TransUnion has repeatedly used misleading sales practices, says regulator

The Consumer Financial Protection Bureau prosecuted the credit reporting company TransUnion and a former senior director – John Danaher, who heads the company’s consumer sales unit – for violating a 2017 mandate to stop using deceptive tactics to attract customers in recurring subscription payments.

“TransUnion is a repeat offender who is out of control who thinks it’s above the law,” said Rohit Chopra, the agency’s director.

Following the 2017 order, TransUnion used hard to spot fine print on its website and registration forms to lure customers into recurring costs for their products, the agency said. For example, TransUnion ran ads on – the official site where consumers can get one free credit report a year from any of the three major agencies – which, when clicked, redirects people to a paid credit monitoring application form, according to the bureau.

Hundreds of people ended up saying they had tried to get their free annual report and instead signed up for a paid monthly subscription, the agency said in a lawsuit filed Tuesday in federal court in Chicago, where TransUnion is based.

TransUnion said in a written statement that the agency’s claims against both it and Mr. Danaher “are deserving and in no way reflect the consumer-first approach we are taking to managing all of our businesses.” Mr. Danaher, who recently left TransUnion, did not immediately respond to questions about the consumer agency’s question.

Mr. Chopra, who has called for tougher penalties for companies that have repeatedly violated consumer protection laws, said the agency had taken the rare step of personally prosecuting an company official because Mr. Danaher’s actions were “egregious.”

Mr. Danaher “knew that following the law would reduce business income” and “made a plan to escape it and work around it,” said Mr. sei Chopra.

The agency is asking the court for financial reimbursement for consumers of the suspects, other fines and an order blocking the company from federal consumer protection laws.

TransUnion is one of the three major credit bureaus, along with Equifax and Experian. They earn most of their money by selling credit reports to buyers and lenders, but also sell credit monitoring products directly to consumers. On its website, TransUnion advertises that it “has 200 million files that profile almost every credit-active consumer in the United States.”

In the 2017 case, TransUnion paid nearly $ 14 million to consumers and a $ 3 million civil fine to resolve claims that it had drawn consumers into recurring payments and made false statements about the credit scores it sold to consumers. Without giving in to past crimes, TransUnion also entered with five years of increased oversight by the agency to confirm its compliance with federal consumer laws.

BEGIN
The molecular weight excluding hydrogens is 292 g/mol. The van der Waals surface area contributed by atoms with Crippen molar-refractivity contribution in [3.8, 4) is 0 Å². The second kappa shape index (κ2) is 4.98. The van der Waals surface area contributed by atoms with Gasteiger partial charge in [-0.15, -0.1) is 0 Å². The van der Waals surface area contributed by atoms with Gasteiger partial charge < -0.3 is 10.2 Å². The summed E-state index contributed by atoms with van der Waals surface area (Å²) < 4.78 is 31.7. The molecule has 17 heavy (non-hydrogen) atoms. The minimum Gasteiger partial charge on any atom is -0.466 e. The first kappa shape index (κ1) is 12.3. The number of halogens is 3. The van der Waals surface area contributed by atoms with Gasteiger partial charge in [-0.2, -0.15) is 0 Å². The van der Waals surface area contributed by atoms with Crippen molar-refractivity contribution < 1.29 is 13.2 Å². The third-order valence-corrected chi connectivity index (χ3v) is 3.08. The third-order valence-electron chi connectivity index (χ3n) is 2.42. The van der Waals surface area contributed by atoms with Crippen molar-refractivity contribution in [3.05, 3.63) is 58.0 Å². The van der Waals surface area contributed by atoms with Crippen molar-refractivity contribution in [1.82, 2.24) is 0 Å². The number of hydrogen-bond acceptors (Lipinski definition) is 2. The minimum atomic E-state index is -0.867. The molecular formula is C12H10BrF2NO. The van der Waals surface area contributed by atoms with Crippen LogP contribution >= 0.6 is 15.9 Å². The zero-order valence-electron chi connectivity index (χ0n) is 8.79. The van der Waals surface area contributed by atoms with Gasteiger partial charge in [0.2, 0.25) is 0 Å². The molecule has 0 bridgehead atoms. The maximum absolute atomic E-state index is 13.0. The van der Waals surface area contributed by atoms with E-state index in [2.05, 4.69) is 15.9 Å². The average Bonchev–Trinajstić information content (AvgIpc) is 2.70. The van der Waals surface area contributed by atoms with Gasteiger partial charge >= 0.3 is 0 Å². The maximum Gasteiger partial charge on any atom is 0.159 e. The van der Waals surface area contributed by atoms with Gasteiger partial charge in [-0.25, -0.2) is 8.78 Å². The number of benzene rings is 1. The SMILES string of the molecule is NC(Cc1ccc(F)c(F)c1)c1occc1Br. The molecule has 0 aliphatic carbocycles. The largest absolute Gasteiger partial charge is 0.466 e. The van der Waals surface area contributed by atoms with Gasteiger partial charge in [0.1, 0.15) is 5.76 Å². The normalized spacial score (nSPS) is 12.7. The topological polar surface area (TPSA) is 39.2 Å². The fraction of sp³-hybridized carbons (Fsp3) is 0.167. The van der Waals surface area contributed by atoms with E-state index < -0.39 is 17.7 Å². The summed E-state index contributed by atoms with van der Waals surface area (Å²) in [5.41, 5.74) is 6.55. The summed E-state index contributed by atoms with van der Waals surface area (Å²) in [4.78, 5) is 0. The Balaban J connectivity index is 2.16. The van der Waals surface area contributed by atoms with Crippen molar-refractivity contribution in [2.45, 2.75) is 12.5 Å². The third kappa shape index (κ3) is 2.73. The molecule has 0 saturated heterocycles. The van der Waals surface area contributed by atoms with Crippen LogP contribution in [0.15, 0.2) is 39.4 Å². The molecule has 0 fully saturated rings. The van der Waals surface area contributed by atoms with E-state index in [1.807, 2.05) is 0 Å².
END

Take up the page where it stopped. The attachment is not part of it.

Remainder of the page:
The Consumer Agency said in its latest lawsuit that it had told TransUnion multiple times, starting in 2019 and continuing through 2021, that the company had violated the 2017 order. But the company did not change its behavior, Mr. Chopra said at a press conference.

“The leadership of TransUnion is unwilling or unable to legally operate their businesses,” he said. sei Chopra.

The bureau said in its complaint that Mr. Danaher, which for many years led TransUnion Interactive, the company’s consumer sales subsidiary, took a number of steps to increase the order. This included stopping the exit of a confirmed “opt-in” checkbox intended to stop unintentional subscriptions to subscriptions.

“I make the decision not to accuse individuals lightly, but based on the evidence discovered in the investigation, I believe it was appropriate,” said Mr. sei Chopra. He added that if the bureau’s investigation revealed other evidence of crimes by senior leaders, the bureau would change its complaint to charge them personally as well.

TransUnion said in its prepared statement that it had tried to abide by the terms of the agreement, but was met with silence when seeking guidance from the agency.

“Despite TransUnion’s months-long, well-trusted efforts to resolve this issue, the current leadership of the CFPB refused to meet with us,” the company said. It added that the “unrealistic and unworkable demands of the bureau left us with no alternative but to defend ourselves completely.”

Mr. Chopra, who worked on setting up the consumer bureau in 2010 and 2011 and rejoined the bureau last year as its director, is known as an aggressive supervisor and has openly spoken out about his frustration with how some companies continue to obey the law. break again. He wants regulators to go further than imposing fines and penalties – such as revoking licenses or growth caps – which really hurts, he said.

“We need to force repeat lawbreakers to change business behavior and make companies realize that it is cheaper, and better for their bottom line, to follow the law than to break it,” he said. Chopra said in a speech last month.

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